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Introduction

In this section we begin to state the ontological arguments for the existence of God - In some manner these "proofs" have fallen out of favour, yet there is a distinct sense in which they may all be defended.

We begin to state these arguments without explaining the methods of proof commonly used by the axiomatic method: I would hope that these proofs will become self-attesting to that method as much as the method is itself, which would require no fallacy of equivocation. However objections along that same line are the very reason the arguments have fallen out of popular favour.

Anselm's Argument
The metaphysics section begins with the most well known (and my favourite) ontological argument for the existence of God. Anselm's argument is truly a classic. St. Anselm was an Archbishop of Canterbury and is perhaps best known to theists the world over for his proof. However, many objections exist to Anselm's method: It is a hotly contested subject and although the argument has fallen out of favour, I am happy to present it on this site.

Hartshorne's Modal Proof
Charles Hartshorne's modal proof is taken from his book "The Logic Of Perfection and Other Essays" in which you will also find his "omnibus proof" as well as his argument on the "ten points of contingency". In the book he defends his modal proof and the principle of Anselm's argument, that if God exists, then He does so necessarily. The modal operators are used in this proof, and the concepts of necessity and possibility are left undefined, though they are employed in a manner (intuitively enough) so as not to confuse the reader.

Godel's Ontological Argument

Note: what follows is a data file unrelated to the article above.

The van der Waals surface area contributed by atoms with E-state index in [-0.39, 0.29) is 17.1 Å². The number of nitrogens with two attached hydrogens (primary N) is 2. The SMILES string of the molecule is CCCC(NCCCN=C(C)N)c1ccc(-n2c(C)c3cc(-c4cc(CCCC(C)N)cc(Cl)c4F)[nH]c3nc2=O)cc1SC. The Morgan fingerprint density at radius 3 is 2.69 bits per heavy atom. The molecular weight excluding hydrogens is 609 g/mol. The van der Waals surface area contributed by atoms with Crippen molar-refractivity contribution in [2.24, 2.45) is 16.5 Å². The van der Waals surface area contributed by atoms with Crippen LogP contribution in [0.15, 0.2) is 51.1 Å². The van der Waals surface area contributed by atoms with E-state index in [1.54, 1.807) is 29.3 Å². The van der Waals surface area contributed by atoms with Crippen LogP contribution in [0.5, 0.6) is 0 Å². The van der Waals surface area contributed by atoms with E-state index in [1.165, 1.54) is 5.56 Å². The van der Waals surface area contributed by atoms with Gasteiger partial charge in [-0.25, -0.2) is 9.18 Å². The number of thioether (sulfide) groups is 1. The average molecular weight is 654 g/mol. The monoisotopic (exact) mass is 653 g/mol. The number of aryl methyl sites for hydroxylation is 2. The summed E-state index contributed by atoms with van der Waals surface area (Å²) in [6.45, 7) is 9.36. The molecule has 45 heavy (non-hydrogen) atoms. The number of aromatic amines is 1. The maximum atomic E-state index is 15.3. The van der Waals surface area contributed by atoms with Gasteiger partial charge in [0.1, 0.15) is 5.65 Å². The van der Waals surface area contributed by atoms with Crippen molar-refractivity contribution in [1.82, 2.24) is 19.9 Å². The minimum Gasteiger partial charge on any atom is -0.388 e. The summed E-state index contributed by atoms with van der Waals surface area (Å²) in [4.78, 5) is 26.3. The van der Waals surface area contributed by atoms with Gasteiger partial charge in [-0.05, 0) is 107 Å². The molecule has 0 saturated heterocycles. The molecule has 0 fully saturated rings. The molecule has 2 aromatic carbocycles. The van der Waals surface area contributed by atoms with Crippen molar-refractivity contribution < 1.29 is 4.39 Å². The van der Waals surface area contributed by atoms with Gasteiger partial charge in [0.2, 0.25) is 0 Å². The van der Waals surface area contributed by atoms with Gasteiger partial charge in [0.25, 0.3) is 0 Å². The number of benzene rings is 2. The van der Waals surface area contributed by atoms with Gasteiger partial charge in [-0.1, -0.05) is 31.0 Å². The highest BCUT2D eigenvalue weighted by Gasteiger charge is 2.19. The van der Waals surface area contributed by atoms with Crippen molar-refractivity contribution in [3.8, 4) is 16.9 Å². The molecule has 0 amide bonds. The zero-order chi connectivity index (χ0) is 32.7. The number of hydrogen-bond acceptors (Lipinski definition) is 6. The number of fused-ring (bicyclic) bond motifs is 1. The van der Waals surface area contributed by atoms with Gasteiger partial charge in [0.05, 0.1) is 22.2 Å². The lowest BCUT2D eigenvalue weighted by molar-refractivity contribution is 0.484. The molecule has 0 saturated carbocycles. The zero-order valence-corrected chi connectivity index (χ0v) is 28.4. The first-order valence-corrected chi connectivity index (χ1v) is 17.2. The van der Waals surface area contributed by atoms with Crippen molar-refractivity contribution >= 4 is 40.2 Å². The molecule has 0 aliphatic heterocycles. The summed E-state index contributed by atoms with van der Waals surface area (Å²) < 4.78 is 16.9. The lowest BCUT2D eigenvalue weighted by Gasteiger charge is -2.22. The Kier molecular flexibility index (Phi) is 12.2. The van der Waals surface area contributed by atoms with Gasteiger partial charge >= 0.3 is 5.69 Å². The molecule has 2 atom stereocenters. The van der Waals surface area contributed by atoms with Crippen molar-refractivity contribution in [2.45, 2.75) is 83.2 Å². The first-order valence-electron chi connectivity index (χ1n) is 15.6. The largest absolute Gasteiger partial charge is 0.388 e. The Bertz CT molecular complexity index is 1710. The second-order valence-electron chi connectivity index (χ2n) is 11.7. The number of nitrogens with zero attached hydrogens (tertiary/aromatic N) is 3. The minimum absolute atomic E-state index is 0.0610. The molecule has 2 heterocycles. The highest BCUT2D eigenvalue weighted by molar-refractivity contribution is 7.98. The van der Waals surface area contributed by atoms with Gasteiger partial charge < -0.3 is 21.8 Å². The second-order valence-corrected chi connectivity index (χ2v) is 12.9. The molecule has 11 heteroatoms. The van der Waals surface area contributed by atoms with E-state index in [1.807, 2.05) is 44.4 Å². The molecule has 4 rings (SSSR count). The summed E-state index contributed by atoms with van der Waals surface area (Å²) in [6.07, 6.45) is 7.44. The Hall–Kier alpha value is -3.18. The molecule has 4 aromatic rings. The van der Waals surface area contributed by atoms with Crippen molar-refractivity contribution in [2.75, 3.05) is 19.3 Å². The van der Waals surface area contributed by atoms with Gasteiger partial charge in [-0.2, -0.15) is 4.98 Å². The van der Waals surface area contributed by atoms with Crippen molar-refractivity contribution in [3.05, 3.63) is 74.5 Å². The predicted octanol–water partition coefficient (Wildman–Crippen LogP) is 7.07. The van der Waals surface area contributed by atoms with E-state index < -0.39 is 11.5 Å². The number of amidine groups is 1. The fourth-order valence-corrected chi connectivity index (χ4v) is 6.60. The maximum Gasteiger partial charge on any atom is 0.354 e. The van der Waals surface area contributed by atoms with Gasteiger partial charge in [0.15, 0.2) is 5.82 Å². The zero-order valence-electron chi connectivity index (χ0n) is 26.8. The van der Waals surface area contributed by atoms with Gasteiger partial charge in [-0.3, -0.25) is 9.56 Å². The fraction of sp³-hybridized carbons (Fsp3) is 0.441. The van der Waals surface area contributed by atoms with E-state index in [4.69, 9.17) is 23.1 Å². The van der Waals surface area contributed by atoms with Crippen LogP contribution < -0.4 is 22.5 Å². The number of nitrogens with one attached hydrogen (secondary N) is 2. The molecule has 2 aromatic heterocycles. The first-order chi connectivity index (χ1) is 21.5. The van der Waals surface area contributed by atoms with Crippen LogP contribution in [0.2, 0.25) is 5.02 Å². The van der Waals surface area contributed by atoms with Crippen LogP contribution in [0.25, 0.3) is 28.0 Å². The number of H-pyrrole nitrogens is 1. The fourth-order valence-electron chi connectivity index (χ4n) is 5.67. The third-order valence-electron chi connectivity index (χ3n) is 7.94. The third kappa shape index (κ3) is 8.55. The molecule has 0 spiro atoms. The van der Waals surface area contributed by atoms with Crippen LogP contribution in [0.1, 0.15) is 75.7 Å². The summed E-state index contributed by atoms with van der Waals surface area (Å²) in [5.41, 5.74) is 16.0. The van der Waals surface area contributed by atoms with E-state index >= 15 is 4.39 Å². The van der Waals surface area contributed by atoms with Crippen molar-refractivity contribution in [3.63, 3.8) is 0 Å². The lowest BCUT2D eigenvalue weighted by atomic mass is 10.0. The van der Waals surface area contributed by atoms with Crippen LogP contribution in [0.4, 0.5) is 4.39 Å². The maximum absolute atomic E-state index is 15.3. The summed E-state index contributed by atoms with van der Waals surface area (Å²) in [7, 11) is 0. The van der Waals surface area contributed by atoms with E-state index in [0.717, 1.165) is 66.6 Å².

Gödel's ontological or modal proof is the most complicated of the metaphysics section. I include it because there is a distinct sense of perfection and a definition for positive properties that do not "private" (deprive) the concept of God as a consistent collection of positive existential statements. Such positive statements are good to apply to "God" but their logical conjunction, or "essence" is for them to be found in an existent God, thus their unifying or "conjunctive" statement is actually, found in the one common "good" or "positive statement" the same "existence" of God that necessitates the presence of all the others.

Decartes' Ontological Argument
Descartes ontological proof itself seems to escape the reader on the first read through his writing. It almost seem to accomplish nothing at all, but it is actually close to Gödel's argument because Descartes implies that God is a well founded concept that is as well formed in abstraction as would be any other pure concept of abstraction that may be actually realised or thought to exist. We give an example which describes an interpretation of that which he was inferring.

Pascal's Wager
Pascal's wager is often taken to infer that it is better to believe in God on the offchance He does indeed exist: that you have much to gain and nothing to lose if you are wrong. If God does not in truth exist then it may be true that you have engaged in something that you may have found worthwhile, (faith). In a toss of a coin, Pascal wagers that the believer gains from the existence of God. In this sense we consider faith "positive" if it is actually well founded.

Proof From All Possible Worlds
Plantinga's ontological argument "from possible worlds" is very appealing, it gave me a big shot of dopamine when I first read it. Upon reflection I actually found this to be a rather beguiling proof for reasons I present along with it. The argument is formed on the basis of all possible worlds: or perhaps, all imaginable worlds is a better description.

Existence Is A Predicate
There is a good counter argument for the objection to the ontological arguments that existence not a predicate. Gödel found that the existence of God is fundamentally an essence to his being, inseparable from God's nature, as a positive property. Here, I draw the distinction that necessary existence indeed makes a decisive difference.


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